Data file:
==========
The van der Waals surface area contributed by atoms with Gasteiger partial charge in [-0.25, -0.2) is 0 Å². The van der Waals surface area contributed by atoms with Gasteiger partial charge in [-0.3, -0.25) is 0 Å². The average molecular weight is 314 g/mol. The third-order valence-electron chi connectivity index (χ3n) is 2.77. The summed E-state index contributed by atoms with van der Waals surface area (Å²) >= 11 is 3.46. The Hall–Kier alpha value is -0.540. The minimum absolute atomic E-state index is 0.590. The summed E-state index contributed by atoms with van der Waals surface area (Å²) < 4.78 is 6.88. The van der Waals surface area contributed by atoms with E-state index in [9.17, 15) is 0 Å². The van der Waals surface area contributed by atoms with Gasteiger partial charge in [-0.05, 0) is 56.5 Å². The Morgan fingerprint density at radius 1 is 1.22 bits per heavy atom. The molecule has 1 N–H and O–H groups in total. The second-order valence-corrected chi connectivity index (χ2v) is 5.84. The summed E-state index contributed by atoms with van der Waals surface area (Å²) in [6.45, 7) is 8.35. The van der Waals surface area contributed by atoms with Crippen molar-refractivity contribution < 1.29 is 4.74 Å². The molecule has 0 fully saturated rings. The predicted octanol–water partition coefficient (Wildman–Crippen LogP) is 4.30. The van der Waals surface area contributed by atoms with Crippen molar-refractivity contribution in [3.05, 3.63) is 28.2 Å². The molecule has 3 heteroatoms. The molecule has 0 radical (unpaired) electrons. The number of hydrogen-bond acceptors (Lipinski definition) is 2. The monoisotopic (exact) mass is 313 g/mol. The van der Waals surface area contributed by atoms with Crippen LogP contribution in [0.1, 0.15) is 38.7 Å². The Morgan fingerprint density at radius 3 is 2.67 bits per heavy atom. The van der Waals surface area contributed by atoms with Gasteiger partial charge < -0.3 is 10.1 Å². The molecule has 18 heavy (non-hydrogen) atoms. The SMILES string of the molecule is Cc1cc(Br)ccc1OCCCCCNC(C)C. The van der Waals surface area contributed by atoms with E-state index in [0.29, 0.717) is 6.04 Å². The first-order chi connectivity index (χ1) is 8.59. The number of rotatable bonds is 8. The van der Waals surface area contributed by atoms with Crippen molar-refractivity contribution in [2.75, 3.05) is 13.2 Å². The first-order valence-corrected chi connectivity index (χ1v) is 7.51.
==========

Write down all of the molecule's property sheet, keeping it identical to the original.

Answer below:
The van der Waals surface area contributed by atoms with Gasteiger partial charge in [-0.25, -0.2) is 0 Å². The van der Waals surface area contributed by atoms with Gasteiger partial charge in [-0.3, -0.25) is 0 Å². The average molecular weight is 314 g/mol. The third-order valence-electron chi connectivity index (χ3n) is 2.77. The summed E-state index contributed by atoms with van der Waals surface area (Å²) >= 11 is 3.46. The Hall–Kier alpha value is -0.540. The minimum absolute atomic E-state index is 0.590. The summed E-state index contributed by atoms with van der Waals surface area (Å²) < 4.78 is 6.88. The van der Waals surface area contributed by atoms with E-state index in [9.17, 15) is 0 Å². The van der Waals surface area contributed by atoms with Gasteiger partial charge in [-0.05, 0) is 56.5 Å². The Morgan fingerprint density at radius 1 is 1.22 bits per heavy atom. The molecule has 1 N–H and O–H groups in total. The second-order valence-corrected chi connectivity index (χ2v) is 5.84. The summed E-state index contributed by atoms with van der Waals surface area (Å²) in [6.45, 7) is 8.35. The van der Waals surface area contributed by atoms with Crippen molar-refractivity contribution < 1.29 is 4.74 Å². The molecule has 0 fully saturated rings. The predicted octanol–water partition coefficient (Wildman–Crippen LogP) is 4.30. The van der Waals surface area contributed by atoms with Crippen molar-refractivity contribution in [3.05, 3.63) is 28.2 Å². The molecule has 3 heteroatoms. The molecule has 0 radical (unpaired) electrons. The number of hydrogen-bond acceptors (Lipinski definition) is 2. The monoisotopic (exact) mass is 313 g/mol. The van der Waals surface area contributed by atoms with Crippen LogP contribution in [0.1, 0.15) is 38.7 Å². The Morgan fingerprint density at radius 3 is 2.67 bits per heavy atom. The van der Waals surface area contributed by atoms with Gasteiger partial charge < -0.3 is 10.1 Å². The molecule has 18 heavy (non-hydrogen) atoms. The SMILES string of the molecule is Cc1cc(Br)ccc1OCCCCCNC(C)C. The van der Waals surface area contributed by atoms with E-state index in [0.29, 0.717) is 6.04 Å². The first-order chi connectivity index (χ1) is 8.59. The number of rotatable bonds is 8. The van der Waals surface area contributed by atoms with Crippen molar-refractivity contribution in [2.75, 3.05) is 13.2 Å². The first-order valence-corrected chi connectivity index (χ1v) is 7.51.